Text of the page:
A Sustainable Food Incubator Grows Small Businesses In The Back Of The Yards

 

Shelby Phillips

Shelby Phillips, The Plant program manager

I am in the basement of a former meat-processing plant deep in the Back of The Yards, watching a school of tilapia swim to and fro. Across the room are rows and rows of growing lettuce, Swiss chard and other leafy vegetables.

The fish don’t know it, but they’re assisting in the plants’ fertilization process. The water in which they swim is rich in nutrients — thanks to their by-products — that will fertilize the indoor farm.

Indoor Farm

Indoor Farm

Welcome to The Plant (1400 West 46th Street), a 95,000 square foot home to new businesses that engage in sustainable farming and food production in urban Chicago. They include Greens & Gills, an aquaponics company, a kombucha brewing facility, Peerless Bread and Jam, Pleasant House Bakery, and for good measure, an indoor mushroom farm. A commercial-grade shared kitchen is in the works, and later this year another brewery. This one to make beer.

John Edell, an environmentally conscious Chicago developer, purchased the former Peer Foods pork processing facility three years ago for $500,000. The 1920’s-era structure was fairly grungy and considered a “rip-and-strip” property. City officials assumed Edell would remove and sell off any usable material then tear down the building and erect something new.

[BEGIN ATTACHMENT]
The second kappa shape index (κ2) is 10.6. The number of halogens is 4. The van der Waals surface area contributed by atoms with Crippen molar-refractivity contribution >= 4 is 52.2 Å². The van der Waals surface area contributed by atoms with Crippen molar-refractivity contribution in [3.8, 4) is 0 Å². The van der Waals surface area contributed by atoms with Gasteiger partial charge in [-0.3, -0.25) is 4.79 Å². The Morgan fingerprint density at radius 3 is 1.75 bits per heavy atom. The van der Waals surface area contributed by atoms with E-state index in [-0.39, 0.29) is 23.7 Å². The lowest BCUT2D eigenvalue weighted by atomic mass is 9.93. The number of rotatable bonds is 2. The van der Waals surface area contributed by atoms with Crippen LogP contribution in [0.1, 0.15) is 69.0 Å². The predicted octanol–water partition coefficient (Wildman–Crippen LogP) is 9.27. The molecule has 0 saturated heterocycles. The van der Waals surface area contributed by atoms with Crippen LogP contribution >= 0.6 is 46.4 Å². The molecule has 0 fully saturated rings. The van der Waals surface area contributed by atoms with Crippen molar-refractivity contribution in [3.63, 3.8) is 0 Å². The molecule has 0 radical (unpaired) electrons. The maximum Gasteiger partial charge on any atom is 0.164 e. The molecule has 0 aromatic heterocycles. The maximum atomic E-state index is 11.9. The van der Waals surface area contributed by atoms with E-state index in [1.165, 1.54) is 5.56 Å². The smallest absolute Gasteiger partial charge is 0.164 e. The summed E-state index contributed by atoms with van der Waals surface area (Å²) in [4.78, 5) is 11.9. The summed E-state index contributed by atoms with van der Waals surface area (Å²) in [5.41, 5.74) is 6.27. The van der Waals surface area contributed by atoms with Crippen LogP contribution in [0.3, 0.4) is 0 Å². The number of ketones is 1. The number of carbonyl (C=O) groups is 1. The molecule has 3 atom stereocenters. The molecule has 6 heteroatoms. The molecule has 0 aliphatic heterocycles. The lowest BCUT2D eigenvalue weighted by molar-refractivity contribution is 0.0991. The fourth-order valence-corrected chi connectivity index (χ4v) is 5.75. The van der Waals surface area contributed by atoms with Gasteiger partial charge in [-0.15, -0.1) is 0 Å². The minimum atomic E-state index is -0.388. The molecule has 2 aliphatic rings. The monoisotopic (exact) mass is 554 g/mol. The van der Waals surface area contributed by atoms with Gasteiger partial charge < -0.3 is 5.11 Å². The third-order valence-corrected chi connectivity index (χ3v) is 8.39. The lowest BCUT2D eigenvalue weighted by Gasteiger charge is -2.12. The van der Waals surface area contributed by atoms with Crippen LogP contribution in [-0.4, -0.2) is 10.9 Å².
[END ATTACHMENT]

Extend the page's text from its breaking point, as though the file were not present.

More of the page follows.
Edell had other ideas, though. He had already opened another smaller facility, the Chicago Sustainable Manufacturing Center, at 37th Street and Morgan which houses a bicycle frame building business, a small tools manufacturer and other tenants engaged in sustainable business practices. The Plant is doing the same thing, but on a larger scale, with businesses tied to sustainable foods.

The Plant intends to limit waste to nearly zero by using a giant gloppita-gloppita machine* known as a digester, which will break down organic matter into liquid and solid fuels to help power the building.

Not Apple Juice -- a tea of nutrient-rich agriglop

Not Apple Juice — a tea of nutrient-rich agriglop

“We want to create as little waste as possible,” said Shelby Phillips, program manager of The Plant. “From waste, we can create energy to heat and power the building. The fish waste is converted to nitrates and nitrites to support the agriculture in the building.”

The Plant also intends to be an incubator, welcoming small craft manufacturers of sustainable foods. The shared kitchen will benefit small-food producers.

The City of Chicago doesn’t make it easy for a startup food business, which often faces a barrage of rules and regulations. The shared kitchen in The Plant will meet those codes and offer a facility for cooks who can rent the space by the hour.

 

*Extra credit if you knew this obscure reference to the Jack Lemmon movie, “How To Murder Your Wife.”

Bill Motchan

Author: Bill Motchan

Bill Motchan is a writer and photographer, and a former resident of the West Loop. He can be reached at bill@ChicagoArchitecture.org.

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